Effectiveness of V-Go® for Patients with Type 2 Diabetes in a Real-World Setting: A Prospective Observational Study
Drugs Real World Outcomes
BACKGROUND: V-Go is a wearable, patch-like, 24-h insulin delivery device that delivers both a continuous preset basal rate and on-demand bolus dosing. The aim of this study was to observe glycemic control, insulin dosing, and hypoglycemia risk in patients switched to V-Go in a real-world setting. The primary objective was to compare change in mean hemoglobin A1c (HbA1c) from baseline to the end of V-Go use.
METHODS: This prospective, open-label, multicenter study recruited patients with type 2 diabetes (T2D) and suboptimal glycemic control (HbA1c ≥ 7%) across 28 centers. Efficacy analyses were conducted for all patients with a post-baseline HbA1c and results stratified based on prior antihyperglycemic medication therapies. Insulin dosing was at the discretion of the health care provider and the protocol did not mandate glycemic targets. Treatment satisfaction surveys were utilized to gain patient feedback on the use of V-Go.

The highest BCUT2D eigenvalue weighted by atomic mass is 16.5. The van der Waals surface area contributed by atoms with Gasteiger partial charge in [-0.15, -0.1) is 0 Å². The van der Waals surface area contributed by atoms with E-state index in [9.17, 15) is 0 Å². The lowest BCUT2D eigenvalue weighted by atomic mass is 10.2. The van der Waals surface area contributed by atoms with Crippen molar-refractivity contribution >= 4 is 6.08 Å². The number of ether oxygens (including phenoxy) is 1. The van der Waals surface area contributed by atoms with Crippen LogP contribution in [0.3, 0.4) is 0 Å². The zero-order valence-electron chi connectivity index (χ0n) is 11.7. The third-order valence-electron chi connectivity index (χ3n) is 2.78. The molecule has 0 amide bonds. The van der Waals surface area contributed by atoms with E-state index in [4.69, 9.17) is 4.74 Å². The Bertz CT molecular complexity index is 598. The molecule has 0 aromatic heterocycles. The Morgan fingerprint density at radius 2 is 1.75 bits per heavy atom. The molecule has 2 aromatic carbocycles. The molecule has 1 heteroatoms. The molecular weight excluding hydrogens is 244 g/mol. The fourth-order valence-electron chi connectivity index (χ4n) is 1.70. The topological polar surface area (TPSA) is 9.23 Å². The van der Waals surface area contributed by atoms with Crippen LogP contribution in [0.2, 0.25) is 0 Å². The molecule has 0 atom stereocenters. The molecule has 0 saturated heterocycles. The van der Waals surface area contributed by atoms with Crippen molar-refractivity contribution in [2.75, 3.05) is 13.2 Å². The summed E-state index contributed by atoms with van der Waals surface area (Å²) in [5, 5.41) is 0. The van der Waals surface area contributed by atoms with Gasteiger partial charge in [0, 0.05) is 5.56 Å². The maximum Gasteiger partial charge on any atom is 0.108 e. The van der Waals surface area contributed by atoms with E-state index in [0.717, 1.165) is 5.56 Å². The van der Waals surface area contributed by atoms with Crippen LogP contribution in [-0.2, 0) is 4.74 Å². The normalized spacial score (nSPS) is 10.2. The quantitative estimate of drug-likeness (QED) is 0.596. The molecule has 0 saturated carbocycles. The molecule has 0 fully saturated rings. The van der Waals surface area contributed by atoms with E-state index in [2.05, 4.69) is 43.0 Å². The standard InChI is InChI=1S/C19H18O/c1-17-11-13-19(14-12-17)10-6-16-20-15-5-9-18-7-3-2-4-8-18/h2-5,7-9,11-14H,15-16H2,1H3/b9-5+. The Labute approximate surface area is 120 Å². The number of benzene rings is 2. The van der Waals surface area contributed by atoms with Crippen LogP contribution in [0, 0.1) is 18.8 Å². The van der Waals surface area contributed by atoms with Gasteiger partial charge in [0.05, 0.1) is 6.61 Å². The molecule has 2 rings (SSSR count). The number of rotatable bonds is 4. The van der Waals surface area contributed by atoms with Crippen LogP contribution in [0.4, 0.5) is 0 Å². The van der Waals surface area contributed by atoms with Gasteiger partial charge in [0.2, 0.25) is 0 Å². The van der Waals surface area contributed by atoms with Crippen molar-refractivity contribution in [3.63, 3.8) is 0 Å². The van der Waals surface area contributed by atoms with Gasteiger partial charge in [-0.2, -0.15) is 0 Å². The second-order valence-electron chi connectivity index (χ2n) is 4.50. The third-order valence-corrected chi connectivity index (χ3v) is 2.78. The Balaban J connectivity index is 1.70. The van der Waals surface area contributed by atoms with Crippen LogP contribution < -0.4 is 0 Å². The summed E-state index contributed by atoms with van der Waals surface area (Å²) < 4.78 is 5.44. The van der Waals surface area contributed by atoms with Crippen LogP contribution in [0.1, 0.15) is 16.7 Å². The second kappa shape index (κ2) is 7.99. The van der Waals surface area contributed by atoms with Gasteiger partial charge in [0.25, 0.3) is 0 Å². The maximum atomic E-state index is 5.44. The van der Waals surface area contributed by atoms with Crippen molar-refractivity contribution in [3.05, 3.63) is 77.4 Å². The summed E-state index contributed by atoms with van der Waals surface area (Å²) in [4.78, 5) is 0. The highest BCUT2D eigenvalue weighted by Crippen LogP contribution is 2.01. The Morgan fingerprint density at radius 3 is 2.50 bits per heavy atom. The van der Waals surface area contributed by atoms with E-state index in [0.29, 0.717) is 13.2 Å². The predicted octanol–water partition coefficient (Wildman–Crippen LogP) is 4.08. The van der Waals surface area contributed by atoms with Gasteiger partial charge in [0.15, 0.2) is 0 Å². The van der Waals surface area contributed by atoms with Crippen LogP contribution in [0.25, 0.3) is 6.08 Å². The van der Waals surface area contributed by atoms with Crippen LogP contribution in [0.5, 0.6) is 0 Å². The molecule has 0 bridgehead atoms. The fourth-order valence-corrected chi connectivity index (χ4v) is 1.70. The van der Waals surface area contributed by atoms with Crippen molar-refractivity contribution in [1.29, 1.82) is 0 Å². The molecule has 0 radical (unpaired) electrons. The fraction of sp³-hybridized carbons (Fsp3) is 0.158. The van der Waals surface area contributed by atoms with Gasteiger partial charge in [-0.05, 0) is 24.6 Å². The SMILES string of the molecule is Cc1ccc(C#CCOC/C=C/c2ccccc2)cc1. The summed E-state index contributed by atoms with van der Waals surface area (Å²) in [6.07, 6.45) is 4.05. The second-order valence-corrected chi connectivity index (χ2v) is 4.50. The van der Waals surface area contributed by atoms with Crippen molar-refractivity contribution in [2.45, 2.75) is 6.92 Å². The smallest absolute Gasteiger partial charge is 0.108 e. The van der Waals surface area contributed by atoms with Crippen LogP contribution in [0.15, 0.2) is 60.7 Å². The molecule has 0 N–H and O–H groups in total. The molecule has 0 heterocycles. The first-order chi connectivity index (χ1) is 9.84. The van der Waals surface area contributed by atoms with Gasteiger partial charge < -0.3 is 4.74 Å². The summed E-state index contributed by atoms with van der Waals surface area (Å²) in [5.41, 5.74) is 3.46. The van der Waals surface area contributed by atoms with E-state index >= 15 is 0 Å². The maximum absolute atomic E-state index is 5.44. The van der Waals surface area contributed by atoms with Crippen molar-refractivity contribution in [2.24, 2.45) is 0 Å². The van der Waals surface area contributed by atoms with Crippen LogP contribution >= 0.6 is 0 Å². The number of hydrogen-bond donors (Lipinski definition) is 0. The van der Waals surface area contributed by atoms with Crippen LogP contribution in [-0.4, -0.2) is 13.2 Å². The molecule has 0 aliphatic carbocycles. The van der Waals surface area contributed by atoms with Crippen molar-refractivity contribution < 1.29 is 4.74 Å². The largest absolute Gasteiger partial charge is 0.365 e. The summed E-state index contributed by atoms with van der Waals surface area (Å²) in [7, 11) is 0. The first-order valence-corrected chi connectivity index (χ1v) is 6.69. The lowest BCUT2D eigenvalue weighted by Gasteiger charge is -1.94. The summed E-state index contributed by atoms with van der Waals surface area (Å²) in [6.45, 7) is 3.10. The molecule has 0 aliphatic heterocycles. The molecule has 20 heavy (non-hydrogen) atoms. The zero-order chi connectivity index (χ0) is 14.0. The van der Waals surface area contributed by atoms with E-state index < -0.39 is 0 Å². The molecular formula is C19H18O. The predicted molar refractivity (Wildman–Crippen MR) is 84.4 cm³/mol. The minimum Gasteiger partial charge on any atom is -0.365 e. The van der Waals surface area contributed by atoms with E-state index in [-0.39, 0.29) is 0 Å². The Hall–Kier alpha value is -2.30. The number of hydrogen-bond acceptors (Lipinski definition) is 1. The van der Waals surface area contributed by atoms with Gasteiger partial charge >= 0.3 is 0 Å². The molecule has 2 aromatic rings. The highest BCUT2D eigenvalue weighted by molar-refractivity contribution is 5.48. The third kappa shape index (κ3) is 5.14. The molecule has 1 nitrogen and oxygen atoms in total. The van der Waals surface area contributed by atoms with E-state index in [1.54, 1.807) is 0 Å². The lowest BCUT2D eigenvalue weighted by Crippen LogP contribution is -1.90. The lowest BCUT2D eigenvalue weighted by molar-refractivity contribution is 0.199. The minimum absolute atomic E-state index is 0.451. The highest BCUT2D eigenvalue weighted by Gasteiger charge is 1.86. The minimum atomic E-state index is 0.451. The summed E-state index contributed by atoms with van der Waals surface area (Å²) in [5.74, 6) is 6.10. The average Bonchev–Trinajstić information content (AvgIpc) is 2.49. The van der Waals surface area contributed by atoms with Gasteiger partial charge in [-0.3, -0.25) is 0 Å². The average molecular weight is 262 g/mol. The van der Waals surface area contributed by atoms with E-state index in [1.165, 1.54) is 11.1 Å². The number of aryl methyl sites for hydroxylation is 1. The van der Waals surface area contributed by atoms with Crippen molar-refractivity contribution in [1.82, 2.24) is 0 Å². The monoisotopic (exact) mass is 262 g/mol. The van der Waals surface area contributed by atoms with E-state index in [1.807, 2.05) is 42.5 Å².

RESULTS: One hundred eighty-eight patients were enrolled in the study, among whom 140 patients had a valid post-baseline HbA1c and were included in the primary efficacy analysis. Use of V-Go resulted in a change of - 0.64%; (P = 0.003) in HbA1c from baseline, and in those prescribed insulin, the total daily dose of insulin was decreased by 12 units/day (P < 0.0001). Twenty-two patients (12%) reported hypoglycemic events (≤ 70 mg/dL), with an event rate of 1.51 events/patient/year.
CONCLUSION: In a T2D population with suboptimal HbA1c, initiating V-Go therapy in a real-world setting significantly improved glycemic control and led to significant insulin dose reductions. ClinicalTrial.gov registry identifier: NCT01326598.
Grunberger G, Rosenfeld CR, Bode BW, Abbott SD, Nikkel C, Shi L, Strange P. Effectiveness of V-Go® for Patients with Type 2 Diabetes in a Real-World Setting: A Prospective Observational Study. Drugs Real World Outcomes. 2020 Mar;7(1):31-40. doi: 10.1007/s40801-019-00173-8. PMID: 31833010; PMCID: PMC7060972.